MTBF only accounts for reliability up to 5 years, as thats the expected lifetime of use of a drive, as far as I know, and its done as a probability...

Eg If you had 1000 of these drives running, then within the 5 years of reasonable use time you would have 1m/1000 = 1000 hours use before one drive could be expected to fail. I read this ages ago, cant remember where, so not 100%. So no, they won't last 114 years, but still plenty long enough.

Edit: ha! Someone else posted same thing while I was writing this, helps confirm what I thought.
#17
Ah, ok, fair enough, guess that makes sense. Still means they expect 1 in 114 SSD's to fail within one year, compared to 2 in 114 for HDD's (0.5 million hours MTBF). EIther way, I'd imagine real figures are significantly higher...

http://www.neowin.net/news/main/07/03/11/study-hard-drive-mtbf-ratings-highly-exaggerated
#18
NitrousUK
MTBF only accounts for reliability up to 5 years, as thats the expected lifetime of use of a drive, as far as I know, and its done as a probability...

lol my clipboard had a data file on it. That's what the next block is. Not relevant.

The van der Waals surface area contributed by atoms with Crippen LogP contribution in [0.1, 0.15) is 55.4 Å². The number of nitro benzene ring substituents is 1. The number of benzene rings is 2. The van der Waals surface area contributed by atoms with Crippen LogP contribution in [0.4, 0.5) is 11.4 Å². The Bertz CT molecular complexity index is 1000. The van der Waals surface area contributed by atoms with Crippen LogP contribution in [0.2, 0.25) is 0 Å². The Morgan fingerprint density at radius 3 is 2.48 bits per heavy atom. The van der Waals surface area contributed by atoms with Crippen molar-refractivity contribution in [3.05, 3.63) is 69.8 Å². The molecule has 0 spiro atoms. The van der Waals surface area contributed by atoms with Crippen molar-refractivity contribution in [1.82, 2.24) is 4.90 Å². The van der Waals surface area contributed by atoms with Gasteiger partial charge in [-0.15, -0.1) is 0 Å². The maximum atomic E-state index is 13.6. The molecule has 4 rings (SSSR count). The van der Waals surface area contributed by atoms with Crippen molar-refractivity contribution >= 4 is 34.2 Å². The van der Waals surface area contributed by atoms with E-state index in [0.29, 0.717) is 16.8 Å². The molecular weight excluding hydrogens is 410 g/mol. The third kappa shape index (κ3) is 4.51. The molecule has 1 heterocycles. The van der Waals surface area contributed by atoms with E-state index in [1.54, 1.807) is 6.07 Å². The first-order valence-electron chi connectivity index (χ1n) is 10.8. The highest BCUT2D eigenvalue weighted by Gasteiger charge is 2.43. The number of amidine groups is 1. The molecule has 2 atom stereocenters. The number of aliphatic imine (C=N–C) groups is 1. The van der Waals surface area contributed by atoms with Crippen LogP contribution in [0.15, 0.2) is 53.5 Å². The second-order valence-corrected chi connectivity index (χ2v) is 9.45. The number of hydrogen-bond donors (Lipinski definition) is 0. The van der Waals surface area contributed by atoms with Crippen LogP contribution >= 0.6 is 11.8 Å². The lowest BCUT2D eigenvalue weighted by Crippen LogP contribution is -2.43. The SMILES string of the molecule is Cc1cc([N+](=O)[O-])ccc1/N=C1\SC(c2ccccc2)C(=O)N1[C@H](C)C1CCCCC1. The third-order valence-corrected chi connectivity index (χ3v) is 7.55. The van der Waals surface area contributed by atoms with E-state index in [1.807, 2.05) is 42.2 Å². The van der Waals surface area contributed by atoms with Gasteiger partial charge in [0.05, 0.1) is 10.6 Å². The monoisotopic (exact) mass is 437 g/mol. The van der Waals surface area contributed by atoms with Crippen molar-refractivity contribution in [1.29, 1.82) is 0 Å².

Eg If you had 1000 of these drives running, then within the 5 years of reasonable use time you would have 1m/1000 = 1000 hours use before one drive could be expected to fail. I read this ages ago, cant remember where, so not 100%. So no, they won't last 114 years, but still plenty long enough.

Edit: ha! Someone else posted same thing while I was writing this, helps confirm what I thought.


Unless we both just read the same article in El Reg and are both completely wrong, natch :thumbsup:
#19
Are these in stock as [28 available 12th june] earliest delivery option is 16th june ..no good to me
#20
:|

The woman said that I would get mine sooner. There is also 120 available on Friday :)
#21
Just means I miss out this time but price will keep dropping anyways and I will need a few to test so will save some pennies,thanks
#22
bilal101
What’s the life expectancy of one of these being used as a boot drive hmm?


Nobody knows for these cheap ones yet, although the expensive ones have been around for years ones this price have only been around a year or two.